Saturday, February 16, 2008

Screws VS Nails for Deck Framing.

While watching one of those TV Hero-Competition Bashing Contractor screwing a deck frame together the other day it illuminated a contentious debate in the Deck Business. Which is stronger… Nails or Screws for decks?

Nails have a much greater sheer strength, while for a short time in a deck application screws may hold tighter. If this surprises you, try this experiment. Put a screw in a nice big block of wood about 1.5” deep…could be firewood, the type doesn’t matter.

Now, hit the screw with a hammer.

It sheers off clean.

Try the same thing with a nail.

You would have to bend the nail back and forth 50 times for it to snap off.

This is why we use Nails for framing.

If it is in the budget to use a joist gasket and stainless screws, we will use them. Or in the case of Pressure Treated, at request of the client, we will use ACQ Screws. However we do let them know that when it comes time to refinish the deck, you may end up changing a number of broken screws even taking these precautions.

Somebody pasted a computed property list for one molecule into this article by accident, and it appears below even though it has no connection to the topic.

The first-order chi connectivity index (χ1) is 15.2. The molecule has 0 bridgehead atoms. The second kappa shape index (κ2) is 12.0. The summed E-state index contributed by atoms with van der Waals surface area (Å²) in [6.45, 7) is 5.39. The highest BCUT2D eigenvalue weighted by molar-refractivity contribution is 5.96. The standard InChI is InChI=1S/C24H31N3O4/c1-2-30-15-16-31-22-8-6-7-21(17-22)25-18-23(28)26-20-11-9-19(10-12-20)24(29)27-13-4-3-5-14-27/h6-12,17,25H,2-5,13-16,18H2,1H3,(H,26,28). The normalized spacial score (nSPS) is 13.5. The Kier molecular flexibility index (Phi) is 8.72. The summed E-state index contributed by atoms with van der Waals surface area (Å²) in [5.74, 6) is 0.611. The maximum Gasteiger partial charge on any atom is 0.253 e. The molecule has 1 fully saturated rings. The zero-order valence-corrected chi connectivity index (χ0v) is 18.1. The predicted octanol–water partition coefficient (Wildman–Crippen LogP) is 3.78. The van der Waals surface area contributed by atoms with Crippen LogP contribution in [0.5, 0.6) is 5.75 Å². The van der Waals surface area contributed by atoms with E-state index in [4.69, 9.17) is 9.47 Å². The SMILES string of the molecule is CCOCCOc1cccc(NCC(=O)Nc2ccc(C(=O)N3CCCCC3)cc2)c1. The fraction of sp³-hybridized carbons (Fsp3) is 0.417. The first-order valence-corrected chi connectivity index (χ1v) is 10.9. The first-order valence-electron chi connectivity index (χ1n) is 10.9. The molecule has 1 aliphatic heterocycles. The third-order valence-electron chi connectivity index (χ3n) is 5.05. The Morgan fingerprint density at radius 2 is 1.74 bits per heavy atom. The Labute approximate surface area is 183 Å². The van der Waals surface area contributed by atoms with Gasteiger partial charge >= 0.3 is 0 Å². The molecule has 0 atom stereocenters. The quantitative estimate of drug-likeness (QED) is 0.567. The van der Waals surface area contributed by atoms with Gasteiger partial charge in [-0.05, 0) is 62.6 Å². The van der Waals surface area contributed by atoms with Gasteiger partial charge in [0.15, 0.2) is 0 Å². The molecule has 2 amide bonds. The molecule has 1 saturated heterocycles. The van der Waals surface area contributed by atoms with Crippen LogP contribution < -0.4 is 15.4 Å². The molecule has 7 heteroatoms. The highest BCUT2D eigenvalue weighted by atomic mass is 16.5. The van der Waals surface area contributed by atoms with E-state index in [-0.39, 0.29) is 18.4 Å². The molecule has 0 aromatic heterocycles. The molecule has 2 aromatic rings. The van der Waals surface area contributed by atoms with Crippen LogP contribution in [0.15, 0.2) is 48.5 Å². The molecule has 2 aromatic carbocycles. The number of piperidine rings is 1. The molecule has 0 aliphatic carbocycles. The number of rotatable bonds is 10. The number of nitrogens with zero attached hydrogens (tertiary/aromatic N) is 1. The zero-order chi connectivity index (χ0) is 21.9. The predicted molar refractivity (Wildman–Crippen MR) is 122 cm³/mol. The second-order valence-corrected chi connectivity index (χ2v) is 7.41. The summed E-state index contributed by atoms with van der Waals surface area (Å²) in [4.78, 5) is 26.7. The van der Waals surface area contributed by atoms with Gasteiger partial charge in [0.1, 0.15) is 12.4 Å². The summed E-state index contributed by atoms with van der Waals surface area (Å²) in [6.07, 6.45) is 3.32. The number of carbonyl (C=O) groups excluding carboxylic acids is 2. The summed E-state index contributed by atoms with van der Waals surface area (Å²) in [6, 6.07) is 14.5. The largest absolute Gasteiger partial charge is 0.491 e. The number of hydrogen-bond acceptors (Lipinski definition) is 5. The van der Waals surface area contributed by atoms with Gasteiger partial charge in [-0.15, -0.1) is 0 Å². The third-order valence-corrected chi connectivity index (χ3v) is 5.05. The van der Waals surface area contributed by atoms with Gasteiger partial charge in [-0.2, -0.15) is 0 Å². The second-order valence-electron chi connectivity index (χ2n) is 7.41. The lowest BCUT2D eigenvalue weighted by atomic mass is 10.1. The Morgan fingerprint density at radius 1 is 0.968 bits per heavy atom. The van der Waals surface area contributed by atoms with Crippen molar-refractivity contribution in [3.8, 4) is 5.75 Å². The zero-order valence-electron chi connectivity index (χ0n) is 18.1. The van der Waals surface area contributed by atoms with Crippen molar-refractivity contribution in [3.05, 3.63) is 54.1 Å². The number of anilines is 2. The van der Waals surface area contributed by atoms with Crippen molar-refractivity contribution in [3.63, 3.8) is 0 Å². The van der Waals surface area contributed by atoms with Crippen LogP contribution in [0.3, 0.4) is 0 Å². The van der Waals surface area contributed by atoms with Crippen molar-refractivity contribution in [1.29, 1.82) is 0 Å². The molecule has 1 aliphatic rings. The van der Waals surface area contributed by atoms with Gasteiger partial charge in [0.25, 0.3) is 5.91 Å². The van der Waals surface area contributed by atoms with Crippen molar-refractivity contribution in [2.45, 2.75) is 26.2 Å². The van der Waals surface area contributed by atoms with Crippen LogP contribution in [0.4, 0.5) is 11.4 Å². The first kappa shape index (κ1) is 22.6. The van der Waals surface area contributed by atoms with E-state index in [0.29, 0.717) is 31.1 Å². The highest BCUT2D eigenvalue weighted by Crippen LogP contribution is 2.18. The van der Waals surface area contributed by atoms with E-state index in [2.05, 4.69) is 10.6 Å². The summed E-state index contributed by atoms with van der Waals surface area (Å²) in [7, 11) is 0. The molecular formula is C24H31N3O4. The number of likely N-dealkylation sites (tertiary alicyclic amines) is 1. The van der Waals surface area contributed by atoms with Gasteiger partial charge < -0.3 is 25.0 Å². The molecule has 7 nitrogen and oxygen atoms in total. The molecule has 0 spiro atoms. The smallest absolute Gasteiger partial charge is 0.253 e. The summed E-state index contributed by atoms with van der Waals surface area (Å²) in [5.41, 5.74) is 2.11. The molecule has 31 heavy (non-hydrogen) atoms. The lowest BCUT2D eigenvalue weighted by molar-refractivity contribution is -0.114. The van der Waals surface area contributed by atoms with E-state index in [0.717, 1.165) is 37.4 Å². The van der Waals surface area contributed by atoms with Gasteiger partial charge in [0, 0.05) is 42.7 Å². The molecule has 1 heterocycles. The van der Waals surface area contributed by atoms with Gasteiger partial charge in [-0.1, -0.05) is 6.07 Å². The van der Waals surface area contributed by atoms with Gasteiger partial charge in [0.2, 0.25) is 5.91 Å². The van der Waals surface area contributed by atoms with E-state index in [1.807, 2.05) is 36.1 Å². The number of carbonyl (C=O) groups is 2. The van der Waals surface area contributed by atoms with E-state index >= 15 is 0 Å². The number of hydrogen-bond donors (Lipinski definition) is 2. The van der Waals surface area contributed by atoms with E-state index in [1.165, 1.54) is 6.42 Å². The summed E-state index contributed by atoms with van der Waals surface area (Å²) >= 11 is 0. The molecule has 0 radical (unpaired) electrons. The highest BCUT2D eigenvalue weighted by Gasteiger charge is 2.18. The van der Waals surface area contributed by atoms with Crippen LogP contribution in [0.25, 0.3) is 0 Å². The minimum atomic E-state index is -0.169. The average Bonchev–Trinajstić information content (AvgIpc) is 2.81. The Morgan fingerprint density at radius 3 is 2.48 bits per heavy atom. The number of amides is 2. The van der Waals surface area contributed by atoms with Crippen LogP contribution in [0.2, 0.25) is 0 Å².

When the boards are swelling from moisture it can cause the screws to tear out of the joists leaving a void for moisture to cause premature rot. If the finish was damaged during installation it can corrode. Often the screws will simply not hold beyond a couple of years.

When you refinish a deck typically we set all the nails a quarter inch deep, then sand the deck with a large machine….

If the deck is screwed down, you have to set the screws. This means that roughly half the screws will strip within the joist, or break or the head will strip at the bit. That exposed steel will react with Red Cedar causing black streaks.

Now, In California did you know that it is illegal to assemble your deck with Screws?

Due to earthquakes, screwed frames have collapsed causing injury and damages in several locations. Many things are discovered in California first…

Build Safe gang—Don’t believe what you see on TV when it comes to woodwork.



Anonymous said...